Opportunities for big gains from investments: The crypto market cap (total value) has skyrocketed over the past decade, with its quickest growth in 2021 when it reached $3 trillion. Many crypto stocks are priced below $1 when they are first released and have the potential to increase to hundreds or thousands of dollars like Bitcoin or Ethereum. Cardano had an initial coin offering (ICO) price of $0.0024.


Not completely anonymous: A big claim of cryptocurrency is that it is anonymous, so transactions cannot be traced back to your identity. Unfortunately, this is not accurate. Crypto is actually pseudonymous. Your crypto transactions are documented on a public ledger, so it is possible for anyone to trace the trail of the transactions back to you.

Prone to hackers: Because of the earning potential that comes from holding coins like Cardano, crypto wallets and exchanges are often targeted by cybercriminals who want a piece of the pie.

Volatility: It’s very easy to suffer financial losses with cryptocurrency because they do not have a stable price. For example, you could buy a crypto coin at $19 one day only for the price to drop to $10 the next day.

Lack of user protection: Cardano transactions are irreversible, so there is no way to reverse or cancel a transaction once it has been completed.

Where To Buy Cardano (ADA)

You can trade Cardano on major crypto exchange platforms. You can buy, sell or use the token for trading on centralized and decentralized exchanges.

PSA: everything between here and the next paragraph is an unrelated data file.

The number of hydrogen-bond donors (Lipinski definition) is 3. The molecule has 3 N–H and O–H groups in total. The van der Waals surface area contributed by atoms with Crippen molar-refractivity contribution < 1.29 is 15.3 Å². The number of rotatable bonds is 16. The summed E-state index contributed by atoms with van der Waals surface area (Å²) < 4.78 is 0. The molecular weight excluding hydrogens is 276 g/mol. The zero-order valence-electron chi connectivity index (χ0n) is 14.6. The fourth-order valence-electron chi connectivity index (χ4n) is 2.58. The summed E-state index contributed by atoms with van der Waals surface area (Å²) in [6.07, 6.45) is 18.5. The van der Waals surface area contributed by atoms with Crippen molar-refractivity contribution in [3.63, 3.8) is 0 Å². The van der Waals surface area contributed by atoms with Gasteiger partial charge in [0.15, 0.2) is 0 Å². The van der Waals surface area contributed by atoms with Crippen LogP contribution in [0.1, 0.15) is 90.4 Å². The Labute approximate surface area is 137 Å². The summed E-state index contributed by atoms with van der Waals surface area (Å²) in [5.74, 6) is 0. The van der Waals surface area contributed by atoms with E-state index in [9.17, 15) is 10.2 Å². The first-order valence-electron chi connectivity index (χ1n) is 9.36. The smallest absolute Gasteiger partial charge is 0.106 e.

Centralized exchanges:
1. Binance
2. Coinbase
3. Huobi Global

Decentralized exchanges:
1. Uniswap
2. Crypto.com
3. Pancakeswap

Before buying cryptocurrency, it is important for users to know the risks involved. Because centralized exchanges hold your private keys, you are at risk of losing access to your assets if there is a hack. Holding your cryptocurrency in your own hardware crypto wallet is recommended, but you put yourself at risk of losing your assets forever if you lose your private key or are targeted by hackers unknowingly. In any case, it’s important to do your research before investing in any crypto project; this article is for guidance only and should not be seen as investment advice.

ADA ratings

Cardano Supply

Current supply: 34,585,646,881 ADA

Max supply: 45,000,000 ADA

Cardano Liquidity

Rating: Medium

Cardano Developer Engagement

Rating: High

Cardano has one of the most active GitHub repositories in cryptocurrency. It has an FCAS score of 950. The development efforts are all open source and are led by an agency called Input Output Hong Kong.

ADA Network Speed

Rating: Average
Transaction Time: 10 minutes

ADA Disbursement

Rating: Medium

The disbursement of ADA is well documented thanks to the Cardanoscan tool. Despite this, the disbursement does bring up concerns as the supply is not well distributed. 37% of the total supply is held by the top 1000 addresses while 68% is held by the top 10000 addresses.